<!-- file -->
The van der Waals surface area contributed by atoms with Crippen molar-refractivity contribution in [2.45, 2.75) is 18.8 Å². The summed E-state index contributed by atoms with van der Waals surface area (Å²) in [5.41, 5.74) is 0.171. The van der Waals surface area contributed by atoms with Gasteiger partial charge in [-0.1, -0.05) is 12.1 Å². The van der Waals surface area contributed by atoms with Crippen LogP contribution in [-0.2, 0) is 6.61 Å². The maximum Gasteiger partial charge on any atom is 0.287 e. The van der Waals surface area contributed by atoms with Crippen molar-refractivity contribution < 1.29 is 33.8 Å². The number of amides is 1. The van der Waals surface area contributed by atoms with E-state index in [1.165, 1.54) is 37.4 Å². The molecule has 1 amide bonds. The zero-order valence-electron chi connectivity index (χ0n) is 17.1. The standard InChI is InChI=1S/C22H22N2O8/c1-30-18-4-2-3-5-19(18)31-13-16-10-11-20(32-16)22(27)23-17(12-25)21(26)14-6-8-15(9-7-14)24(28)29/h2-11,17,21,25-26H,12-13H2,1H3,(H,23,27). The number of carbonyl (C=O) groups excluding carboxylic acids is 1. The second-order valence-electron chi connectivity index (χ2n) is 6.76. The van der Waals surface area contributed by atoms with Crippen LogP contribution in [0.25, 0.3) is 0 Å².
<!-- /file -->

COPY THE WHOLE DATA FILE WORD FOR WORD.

The van der Waals surface area contributed by atoms with Crippen molar-refractivity contribution in [2.45, 2.75) is 18.8 Å². The summed E-state index contributed by atoms with van der Waals surface area (Å²) in [5.41, 5.74) is 0.171. The van der Waals surface area contributed by atoms with Gasteiger partial charge in [-0.1, -0.05) is 12.1 Å². The van der Waals surface area contributed by atoms with Crippen LogP contribution in [-0.2, 0) is 6.61 Å². The maximum Gasteiger partial charge on any atom is 0.287 e. The van der Waals surface area contributed by atoms with Crippen molar-refractivity contribution < 1.29 is 33.8 Å². The number of amides is 1. The van der Waals surface area contributed by atoms with E-state index in [1.165, 1.54) is 37.4 Å². The molecule has 1 amide bonds. The zero-order valence-electron chi connectivity index (χ0n) is 17.1. The standard InChI is InChI=1S/C22H22N2O8/c1-30-18-4-2-3-5-19(18)31-13-16-10-11-20(32-16)22(27)23-17(12-25)21(26)14-6-8-15(9-7-14)24(28)29/h2-11,17,21,25-26H,12-13H2,1H3,(H,23,27). The number of carbonyl (C=O) groups excluding carboxylic acids is 1. The second-order valence-electron chi connectivity index (χ2n) is 6.76. The van der Waals surface area contributed by atoms with Crippen LogP contribution in [0.25, 0.3) is 0 Å².